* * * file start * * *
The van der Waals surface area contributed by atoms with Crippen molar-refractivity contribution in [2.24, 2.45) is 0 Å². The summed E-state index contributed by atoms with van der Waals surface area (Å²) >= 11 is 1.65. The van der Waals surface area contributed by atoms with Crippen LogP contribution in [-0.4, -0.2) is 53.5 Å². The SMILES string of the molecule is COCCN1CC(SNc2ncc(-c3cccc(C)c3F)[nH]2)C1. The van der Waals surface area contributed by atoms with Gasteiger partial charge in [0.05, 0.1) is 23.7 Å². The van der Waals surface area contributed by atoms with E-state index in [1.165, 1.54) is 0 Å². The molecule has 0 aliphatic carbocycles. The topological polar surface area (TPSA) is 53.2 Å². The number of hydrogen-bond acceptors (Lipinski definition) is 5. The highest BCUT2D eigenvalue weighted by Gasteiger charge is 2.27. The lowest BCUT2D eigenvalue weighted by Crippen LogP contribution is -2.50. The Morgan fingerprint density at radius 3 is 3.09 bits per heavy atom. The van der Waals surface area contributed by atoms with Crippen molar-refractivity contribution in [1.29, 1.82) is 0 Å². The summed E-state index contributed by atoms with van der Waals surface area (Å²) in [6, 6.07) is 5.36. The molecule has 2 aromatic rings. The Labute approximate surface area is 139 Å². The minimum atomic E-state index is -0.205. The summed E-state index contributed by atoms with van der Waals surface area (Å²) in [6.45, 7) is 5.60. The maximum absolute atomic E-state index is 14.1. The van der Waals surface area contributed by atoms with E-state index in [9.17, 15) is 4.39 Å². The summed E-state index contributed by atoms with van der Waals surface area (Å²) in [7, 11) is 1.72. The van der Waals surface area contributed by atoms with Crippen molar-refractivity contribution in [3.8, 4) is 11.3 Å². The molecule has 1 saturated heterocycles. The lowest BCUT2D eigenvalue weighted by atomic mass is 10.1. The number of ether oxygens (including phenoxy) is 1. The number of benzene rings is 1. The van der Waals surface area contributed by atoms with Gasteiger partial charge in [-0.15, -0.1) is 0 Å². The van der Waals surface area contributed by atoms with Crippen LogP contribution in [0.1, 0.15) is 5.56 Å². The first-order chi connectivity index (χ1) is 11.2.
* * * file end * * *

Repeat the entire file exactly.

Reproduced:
The van der Waals surface area contributed by atoms with Crippen molar-refractivity contribution in [2.24, 2.45) is 0 Å². The summed E-state index contributed by atoms with van der Waals surface area (Å²) >= 11 is 1.65. The van der Waals surface area contributed by atoms with Crippen LogP contribution in [-0.4, -0.2) is 53.5 Å². The SMILES string of the molecule is COCCN1CC(SNc2ncc(-c3cccc(C)c3F)[nH]2)C1. The van der Waals surface area contributed by atoms with Gasteiger partial charge in [0.05, 0.1) is 23.7 Å². The van der Waals surface area contributed by atoms with E-state index in [1.165, 1.54) is 0 Å². The molecule has 0 aliphatic carbocycles. The topological polar surface area (TPSA) is 53.2 Å². The number of hydrogen-bond acceptors (Lipinski definition) is 5. The highest BCUT2D eigenvalue weighted by Gasteiger charge is 2.27. The lowest BCUT2D eigenvalue weighted by Crippen LogP contribution is -2.50. The Morgan fingerprint density at radius 3 is 3.09 bits per heavy atom. The van der Waals surface area contributed by atoms with Crippen molar-refractivity contribution in [1.29, 1.82) is 0 Å². The summed E-state index contributed by atoms with van der Waals surface area (Å²) in [6, 6.07) is 5.36. The molecule has 2 aromatic rings. The Labute approximate surface area is 139 Å². The minimum atomic E-state index is -0.205. The summed E-state index contributed by atoms with van der Waals surface area (Å²) in [6.45, 7) is 5.60. The maximum absolute atomic E-state index is 14.1. The van der Waals surface area contributed by atoms with E-state index in [9.17, 15) is 4.39 Å². The summed E-state index contributed by atoms with van der Waals surface area (Å²) in [7, 11) is 1.72. The van der Waals surface area contributed by atoms with Crippen molar-refractivity contribution in [3.8, 4) is 11.3 Å². The molecule has 1 saturated heterocycles. The lowest BCUT2D eigenvalue weighted by atomic mass is 10.1. The number of ether oxygens (including phenoxy) is 1. The number of benzene rings is 1. The van der Waals surface area contributed by atoms with Gasteiger partial charge in [-0.15, -0.1) is 0 Å². The van der Waals surface area contributed by atoms with Crippen LogP contribution in [0.1, 0.15) is 5.56 Å². The first-order chi connectivity index (χ1) is 11.2.